Other options include Iberian pork cheek stew, another Andalusian classic. The Araboka take comes with pumpkin and bitter almond, giving a sophisticated sweet and sour taste to the meat. Tuna features as one of the staple fish of the day as does yet another classic, cod, usually served with a potato purée and black pudding.
The final section on the Araboka menu is the shortest in house – you get to choose between just 4 desserts. But although the choice is short, it’s also very sweet. Like the rest of the menu, this one chops and changes with the seasons. We shared one of the latest arrivals – baba with limoncello, with a nicely tart lemon curd centre and a comfit of cherries whose sharpness contrasts (again) with the very sweet baba.
Good for vegetarians?
When you first look at the menu, there doesn’t appear to be much for non-meat eaters, but look again and there’s a good choice of options. Also, chef Pachu will adapt dishes to suit vegetarians – just let the staff know you don’t eat meat or fish.
Araboka can also cater for gluten and lactose intolerances, but you need to let the restaurant know 24 hours in advance.
Perfect if you’re sightseeing in the Malaga city centre. We love Calle Pedro de Toledo, an oasis of peace and quiet tucked away from the very busy Calle Císter. Eboka, with a striking ochre façade, is at the top of the street before it narrows and takes you through to the back of the Picasso Museum where you’ll find the lovely patio and famous fig tree.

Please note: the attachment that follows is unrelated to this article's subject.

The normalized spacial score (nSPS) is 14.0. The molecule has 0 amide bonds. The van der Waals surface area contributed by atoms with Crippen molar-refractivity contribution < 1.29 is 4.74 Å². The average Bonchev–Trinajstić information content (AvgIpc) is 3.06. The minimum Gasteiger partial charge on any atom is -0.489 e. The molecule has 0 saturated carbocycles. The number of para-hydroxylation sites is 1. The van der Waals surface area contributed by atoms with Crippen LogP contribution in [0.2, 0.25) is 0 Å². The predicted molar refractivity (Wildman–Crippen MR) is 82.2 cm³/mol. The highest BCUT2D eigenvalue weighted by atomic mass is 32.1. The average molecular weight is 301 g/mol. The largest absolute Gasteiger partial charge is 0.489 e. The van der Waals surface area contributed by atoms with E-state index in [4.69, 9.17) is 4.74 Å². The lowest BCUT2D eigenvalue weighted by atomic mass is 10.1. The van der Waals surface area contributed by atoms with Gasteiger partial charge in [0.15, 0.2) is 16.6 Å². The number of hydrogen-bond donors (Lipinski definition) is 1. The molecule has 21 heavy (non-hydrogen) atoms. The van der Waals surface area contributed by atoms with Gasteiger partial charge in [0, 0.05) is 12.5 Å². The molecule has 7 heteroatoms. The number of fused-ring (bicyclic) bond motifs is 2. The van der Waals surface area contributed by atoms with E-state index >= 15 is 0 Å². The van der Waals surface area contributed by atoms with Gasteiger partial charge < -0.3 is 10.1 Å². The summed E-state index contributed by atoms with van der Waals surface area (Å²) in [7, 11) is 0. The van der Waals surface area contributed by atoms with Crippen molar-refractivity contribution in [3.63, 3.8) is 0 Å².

Araboka offers two dining spaces. The outside terrace makes the most of the quiet location and is perfect for a spot of autumn or winter sunshine at lunchtime. Or a very pleasant al fresco dinner in the hotter summer months.
Inside, you’ll find a light and airy space that winds round to the dining room whose large windows look out on the street. Stunning leaf-detail wallpaper provides the feature wall along with deep blue on the rest. Seats are comfy and there’s space enough for each table to feel separate from all the others.
Unlike lots of restaurants in Malaga, Araboka doesn’t apply a service charge (yey!). Diners get complimentary bread and olive oil on the table.
Very professional and we found the service exceptional. You’re looked after very well and staff take time to explain what’s in each dish. The suggestions for wine are excellent. Things can get a little less slick when the restaurant’s busy so this isn’t a venue to come to if you’re in a rush. But, then again, all good food should be enjoyed at a leisurely pace as is the traditional in Spanish culture.
While Araboka isn’t one of the cheapest restaurants in Malaga, it does offer exceptional quality and excellent service. And compared to the tourist traps not so very far away, you get far more for your money here. Portions are good-sized, particularly the mains.
There’s a selection of tasting menus with prices ranging from €35 to €49. The latter is 5 courses paired with wine – note that this option is available per table only.
Starters €5-14 (croquettes are €1 each)
Good for kids?
Like most restaurants in Malaga, Araboka is family-friendly so kids are welcome. I personally wouldn’t take young children who probably won’t appreciate the food, but teens who like to try new things would enjoy it.
Why put Araboka on your list of restaurants in Malaga
- Good, traditional food
- Great choice of wine for pairing
- Excellent service
- Good value
Calle Pedro de Toledo
Tel: 952 124 671
Note: we always go incognito to the venues included in our Malaga restaurants reviews section and we always pay in full for every item on our bill. This way we guarantee that we receive service and food just as any other customer does. And if they don’t make our criteria for the best in Malaga, they don’t make the section. It’s as simple as that.